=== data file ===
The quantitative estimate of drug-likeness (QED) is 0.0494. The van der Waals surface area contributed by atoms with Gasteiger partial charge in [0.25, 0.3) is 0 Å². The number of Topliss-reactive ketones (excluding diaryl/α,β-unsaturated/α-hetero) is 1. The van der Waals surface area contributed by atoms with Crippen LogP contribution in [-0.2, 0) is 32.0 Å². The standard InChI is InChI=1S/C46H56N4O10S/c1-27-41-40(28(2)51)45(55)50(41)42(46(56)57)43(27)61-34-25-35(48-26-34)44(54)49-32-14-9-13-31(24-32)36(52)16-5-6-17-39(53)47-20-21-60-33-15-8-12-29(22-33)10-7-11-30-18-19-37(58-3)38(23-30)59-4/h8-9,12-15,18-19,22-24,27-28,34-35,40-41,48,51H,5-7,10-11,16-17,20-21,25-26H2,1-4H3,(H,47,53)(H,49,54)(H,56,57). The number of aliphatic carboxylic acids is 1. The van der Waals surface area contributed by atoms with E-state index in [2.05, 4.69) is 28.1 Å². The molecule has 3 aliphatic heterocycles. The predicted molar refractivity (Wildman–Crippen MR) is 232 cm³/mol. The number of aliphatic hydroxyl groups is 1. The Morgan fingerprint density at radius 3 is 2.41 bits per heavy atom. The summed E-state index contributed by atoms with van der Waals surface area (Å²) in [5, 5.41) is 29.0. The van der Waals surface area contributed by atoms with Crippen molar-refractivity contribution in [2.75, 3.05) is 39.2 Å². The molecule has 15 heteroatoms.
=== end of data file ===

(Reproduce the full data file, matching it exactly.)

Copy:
The quantitative estimate of drug-likeness (QED) is 0.0494. The van der Waals surface area contributed by atoms with Gasteiger partial charge in [0.25, 0.3) is 0 Å². The number of Topliss-reactive ketones (excluding diaryl/α,β-unsaturated/α-hetero) is 1. The van der Waals surface area contributed by atoms with Crippen LogP contribution in [-0.2, 0) is 32.0 Å². The standard InChI is InChI=1S/C46H56N4O10S/c1-27-41-40(28(2)51)45(55)50(41)42(46(56)57)43(27)61-34-25-35(48-26-34)44(54)49-32-14-9-13-31(24-32)36(52)16-5-6-17-39(53)47-20-21-60-33-15-8-12-29(22-33)10-7-11-30-18-19-37(58-3)38(23-30)59-4/h8-9,12-15,18-19,22-24,27-28,34-35,40-41,48,51H,5-7,10-11,16-17,20-21,25-26H2,1-4H3,(H,47,53)(H,49,54)(H,56,57). The number of aliphatic carboxylic acids is 1. The van der Waals surface area contributed by atoms with E-state index in [2.05, 4.69) is 28.1 Å². The molecule has 3 aliphatic heterocycles. The predicted molar refractivity (Wildman–Crippen MR) is 232 cm³/mol. The number of aliphatic hydroxyl groups is 1. The Morgan fingerprint density at radius 3 is 2.41 bits per heavy atom. The summed E-state index contributed by atoms with van der Waals surface area (Å²) in [5, 5.41) is 29.0. The van der Waals surface area contributed by atoms with Crippen molar-refractivity contribution in [2.75, 3.05) is 39.2 Å². The molecule has 15 heteroatoms.